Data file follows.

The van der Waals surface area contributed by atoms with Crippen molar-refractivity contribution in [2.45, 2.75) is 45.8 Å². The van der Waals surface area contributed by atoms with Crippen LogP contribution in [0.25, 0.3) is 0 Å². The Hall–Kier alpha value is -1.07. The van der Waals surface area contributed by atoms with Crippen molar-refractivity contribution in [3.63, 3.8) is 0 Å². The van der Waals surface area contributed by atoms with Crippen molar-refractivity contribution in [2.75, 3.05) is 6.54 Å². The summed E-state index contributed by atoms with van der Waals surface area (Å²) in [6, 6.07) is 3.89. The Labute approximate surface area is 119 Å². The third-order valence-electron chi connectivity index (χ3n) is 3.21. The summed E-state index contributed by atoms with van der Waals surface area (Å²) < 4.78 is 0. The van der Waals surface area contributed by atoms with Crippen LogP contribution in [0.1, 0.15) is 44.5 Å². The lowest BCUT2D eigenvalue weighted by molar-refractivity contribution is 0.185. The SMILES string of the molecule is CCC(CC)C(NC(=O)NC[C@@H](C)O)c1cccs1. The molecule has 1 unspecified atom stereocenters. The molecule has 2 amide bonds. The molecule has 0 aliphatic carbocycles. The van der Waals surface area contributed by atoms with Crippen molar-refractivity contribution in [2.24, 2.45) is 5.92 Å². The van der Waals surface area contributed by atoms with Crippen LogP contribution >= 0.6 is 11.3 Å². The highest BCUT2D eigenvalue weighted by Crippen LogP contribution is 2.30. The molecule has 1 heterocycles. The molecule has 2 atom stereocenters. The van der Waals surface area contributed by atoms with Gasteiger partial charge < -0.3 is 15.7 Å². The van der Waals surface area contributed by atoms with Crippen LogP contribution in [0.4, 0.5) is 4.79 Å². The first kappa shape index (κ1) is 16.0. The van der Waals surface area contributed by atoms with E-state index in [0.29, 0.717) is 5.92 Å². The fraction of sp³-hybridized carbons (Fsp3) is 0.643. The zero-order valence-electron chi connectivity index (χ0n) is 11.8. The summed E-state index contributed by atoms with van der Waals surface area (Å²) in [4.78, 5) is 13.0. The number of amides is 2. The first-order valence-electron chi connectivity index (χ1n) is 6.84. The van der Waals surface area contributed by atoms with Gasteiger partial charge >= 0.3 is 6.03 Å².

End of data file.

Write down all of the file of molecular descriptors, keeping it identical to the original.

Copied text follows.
The van der Waals surface area contributed by atoms with Crippen molar-refractivity contribution in [2.45, 2.75) is 45.8 Å². The van der Waals surface area contributed by atoms with Crippen LogP contribution in [0.25, 0.3) is 0 Å². The Hall–Kier alpha value is -1.07. The van der Waals surface area contributed by atoms with Crippen molar-refractivity contribution in [3.63, 3.8) is 0 Å². The van der Waals surface area contributed by atoms with Crippen molar-refractivity contribution in [2.75, 3.05) is 6.54 Å². The summed E-state index contributed by atoms with van der Waals surface area (Å²) in [6, 6.07) is 3.89. The Labute approximate surface area is 119 Å². The third-order valence-electron chi connectivity index (χ3n) is 3.21. The summed E-state index contributed by atoms with van der Waals surface area (Å²) < 4.78 is 0. The van der Waals surface area contributed by atoms with Crippen LogP contribution in [0.1, 0.15) is 44.5 Å². The lowest BCUT2D eigenvalue weighted by molar-refractivity contribution is 0.185. The SMILES string of the molecule is CCC(CC)C(NC(=O)NC[C@@H](C)O)c1cccs1. The molecule has 1 unspecified atom stereocenters. The molecule has 2 amide bonds. The molecule has 0 aliphatic carbocycles. The van der Waals surface area contributed by atoms with Crippen molar-refractivity contribution in [2.24, 2.45) is 5.92 Å². The van der Waals surface area contributed by atoms with Crippen LogP contribution >= 0.6 is 11.3 Å². The highest BCUT2D eigenvalue weighted by Crippen LogP contribution is 2.30. The molecule has 1 heterocycles. The molecule has 2 atom stereocenters. The van der Waals surface area contributed by atoms with Gasteiger partial charge < -0.3 is 15.7 Å². The van der Waals surface area contributed by atoms with Crippen LogP contribution in [0.4, 0.5) is 4.79 Å². The first kappa shape index (κ1) is 16.0. The van der Waals surface area contributed by atoms with E-state index in [0.29, 0.717) is 5.92 Å². The fraction of sp³-hybridized carbons (Fsp3) is 0.643. The zero-order valence-electron chi connectivity index (χ0n) is 11.8. The summed E-state index contributed by atoms with van der Waals surface area (Å²) in [4.78, 5) is 13.0. The number of amides is 2. The first-order valence-electron chi connectivity index (χ1n) is 6.84. The van der Waals surface area contributed by atoms with Gasteiger partial charge >= 0.3 is 6.03 Å².